Erie County government has been passing up millions of dollars in overdue bills -- from ECMC to child-support penalties -- because it lacks the expertise of a collection agency to pursue money that it's owed.
That comes from the Giambra administration's own money managers, who say that the lost income probably amounts to tens of millions of dollars but that they just aren't sure.
Their solution: Set up the county's own collection unit, with the help of a consultant who would charge $185 an hour plus travel expenses. The contract would be worth $120,000.
Is it a good idea?
County Executive Joel A. Giambra thinks so. He saw the value of a similar office in City Hall when he was Buffalo's comptroller.
"It's penny-wise and pound-foolish for anyone to question what we are trying to do," Giambra said. "For years, they have been leaving millions of dollars on the table, and no one has said boo about it."
In trying to close a $130 million deficit forecast for next year, Giambra advocates raising the sales tax by a penny on the dollar, and he has told department heads to increase user fees when possible. With angry taxpayers suspecting that his government harbors waste and inefficiency, Giambra says, he wants to collect every dollar owed.
The county executive says the problem predates his arrival in 2000. County departments lack the time or resolve to chase down late payers. Eventually, the debt is forgotten, to the tune of $1.5 million a year, he said.
But County Comptroller Nancy A. Naples told lawmakers that the few concrete examples of potential income do not yet justify a $120,000 investment in a consultant.
"It would appear that this is a consulting engagement the county might be able to do without," she told Legislator Albert DeBenedetti, D-Buffalo, chairman of the Finance and Management Committee, in a letter written weeks ago, after Giambra started pushing the idea.
The county government was owed $14.3 million at the end of 2003, said Budget Director Joseph Passafiume, who told his staff to set up the "Cadillac" of collections programs.
Erie County Medical Center, he said, wrote off $6 million in bad debt last year and will probably identify a similar amount this year.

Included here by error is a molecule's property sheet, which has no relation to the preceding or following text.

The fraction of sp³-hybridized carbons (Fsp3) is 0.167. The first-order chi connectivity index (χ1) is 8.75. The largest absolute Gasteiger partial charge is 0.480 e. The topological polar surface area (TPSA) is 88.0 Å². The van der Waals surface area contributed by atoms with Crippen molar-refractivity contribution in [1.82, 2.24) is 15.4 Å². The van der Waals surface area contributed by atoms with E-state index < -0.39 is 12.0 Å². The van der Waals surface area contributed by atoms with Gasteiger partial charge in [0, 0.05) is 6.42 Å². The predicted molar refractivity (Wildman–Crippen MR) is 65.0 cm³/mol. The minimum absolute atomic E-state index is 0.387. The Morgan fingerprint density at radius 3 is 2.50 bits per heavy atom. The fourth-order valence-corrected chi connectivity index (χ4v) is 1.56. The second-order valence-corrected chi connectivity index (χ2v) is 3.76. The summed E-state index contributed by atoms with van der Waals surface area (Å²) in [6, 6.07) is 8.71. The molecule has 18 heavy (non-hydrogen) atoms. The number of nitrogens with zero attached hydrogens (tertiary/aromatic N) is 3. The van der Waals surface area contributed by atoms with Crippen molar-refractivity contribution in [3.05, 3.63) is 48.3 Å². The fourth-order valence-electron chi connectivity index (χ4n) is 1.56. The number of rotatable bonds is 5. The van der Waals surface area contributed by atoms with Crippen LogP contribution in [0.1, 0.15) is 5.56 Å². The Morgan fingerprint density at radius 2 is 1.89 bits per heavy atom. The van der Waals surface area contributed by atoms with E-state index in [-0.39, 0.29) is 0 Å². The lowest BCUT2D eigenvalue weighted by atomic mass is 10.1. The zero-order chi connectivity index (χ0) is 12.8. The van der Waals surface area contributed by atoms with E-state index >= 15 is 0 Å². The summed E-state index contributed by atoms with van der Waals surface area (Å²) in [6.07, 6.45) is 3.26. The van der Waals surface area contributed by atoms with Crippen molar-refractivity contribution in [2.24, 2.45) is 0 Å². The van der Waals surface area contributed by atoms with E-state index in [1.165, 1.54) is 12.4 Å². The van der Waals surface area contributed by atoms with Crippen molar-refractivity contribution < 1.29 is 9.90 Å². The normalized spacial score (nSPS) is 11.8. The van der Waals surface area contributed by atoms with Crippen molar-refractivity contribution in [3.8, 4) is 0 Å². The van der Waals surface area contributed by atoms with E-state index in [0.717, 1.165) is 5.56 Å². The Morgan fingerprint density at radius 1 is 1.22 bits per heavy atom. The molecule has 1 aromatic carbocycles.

Giambra hired Joseph R. Ciffa to direct the county's new collections unit. He is a former official with the Niagara Frontier Transportation Authority who also worked for years in the collections industry.
Ciffa says county officials often fail to bill Medicaid or private insurers for prescription drugs provided to county inmates or for their care at ECMC. He also said the Probation Department could do more to collect fees for supervision, drug testing and electronic monitoring.
ECMC could do more to collect fees that it is owed by patients, Ciffa said, and the Child Support Unit of the Department of Social Services has failed to collect a quarter of the money due, about $20 million. That cash would be passed to families, but the government could keep late-payment penalties.
The Health Department now hires a collections agency but could drop that contract and instead use the new collections office, which would be available to towns and villages as well, Ciffa said.
Giambra and Ciffa figure that there are other pockets of forgotten cash and want industry expert Lawrence W. Smith of Naperville, Ill., to help find them. Smith used to work with Ciffa at a firm called Financial Collection Agencies, which had several local clients, including the City of Buffalo.
Smith's resume says he has helped companies and governments, also including cities such as Albany, Atlanta and Houston, set up systems to manage accounts receivable.
"It is an industry fact that for every dollar of direct cost that you spend in a collection center, it's typical to recover 4 to 5 dollars," Smith said.
Once Smith has analyzed how each department works, he can set up methods to collect their money. In short, he would engineer the system that Ciffa and county workers would operate.
Smith's services would cost taxpayers $120,000, but before legislators approve a contract, they want answers to questions such as:
Doesn't the county already have experts to collect overdue money?
Doesn't the comptroller's office track money owed?
And if the officials aren't truly certain how much is out there, how will they know whether Smith's fee has been worthwhile?
One of Naples' analysts, Thomas W. Mazur, told lawmakers this week that the comptroller's office never received the information needed from departments to truly say how much had gone uncollected and how serious the problem had become.
Some lawmakers were angry that Naples had never brought it to their attention and that the staff in several departments had not pursued so much money.
"This money has been identified as not being collected," said an angry Legislator Timothy M. Wroblewski, D-West Seneca. "That means somebody is not doing their job."